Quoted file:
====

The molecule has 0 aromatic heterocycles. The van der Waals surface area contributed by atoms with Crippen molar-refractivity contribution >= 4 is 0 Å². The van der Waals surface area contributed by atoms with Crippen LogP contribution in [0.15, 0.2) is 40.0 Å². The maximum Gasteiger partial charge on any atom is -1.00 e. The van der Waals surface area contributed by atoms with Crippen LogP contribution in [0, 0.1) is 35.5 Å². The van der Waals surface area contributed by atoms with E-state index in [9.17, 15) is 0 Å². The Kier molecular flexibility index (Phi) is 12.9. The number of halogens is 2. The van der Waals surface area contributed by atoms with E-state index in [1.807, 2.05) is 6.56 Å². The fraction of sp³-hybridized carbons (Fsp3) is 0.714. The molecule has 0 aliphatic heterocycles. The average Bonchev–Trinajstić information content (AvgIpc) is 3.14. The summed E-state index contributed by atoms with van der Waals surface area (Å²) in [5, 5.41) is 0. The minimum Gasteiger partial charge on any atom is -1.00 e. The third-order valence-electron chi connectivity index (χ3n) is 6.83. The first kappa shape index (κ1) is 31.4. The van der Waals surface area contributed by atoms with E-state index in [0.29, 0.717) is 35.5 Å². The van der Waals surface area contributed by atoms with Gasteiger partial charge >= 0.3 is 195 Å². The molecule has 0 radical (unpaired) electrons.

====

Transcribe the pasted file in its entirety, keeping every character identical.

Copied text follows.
The molecule has 0 aromatic heterocycles. The van der Waals surface area contributed by atoms with Crippen molar-refractivity contribution >= 4 is 0 Å². The van der Waals surface area contributed by atoms with Crippen LogP contribution in [0.15, 0.2) is 40.0 Å². The maximum Gasteiger partial charge on any atom is -1.00 e. The van der Waals surface area contributed by atoms with Crippen LogP contribution in [0, 0.1) is 35.5 Å². The van der Waals surface area contributed by atoms with E-state index in [9.17, 15) is 0 Å². The Kier molecular flexibility index (Phi) is 12.9. The number of halogens is 2. The van der Waals surface area contributed by atoms with E-state index in [1.807, 2.05) is 6.56 Å². The fraction of sp³-hybridized carbons (Fsp3) is 0.714. The molecule has 0 aliphatic heterocycles. The average Bonchev–Trinajstić information content (AvgIpc) is 3.14. The summed E-state index contributed by atoms with van der Waals surface area (Å²) in [5, 5.41) is 0. The minimum Gasteiger partial charge on any atom is -1.00 e. The third-order valence-electron chi connectivity index (χ3n) is 6.83. The first kappa shape index (κ1) is 31.4. The van der Waals surface area contributed by atoms with E-state index in [0.29, 0.717) is 35.5 Å². The van der Waals surface area contributed by atoms with Gasteiger partial charge >= 0.3 is 195 Å². The molecule has 0 radical (unpaired) electrons.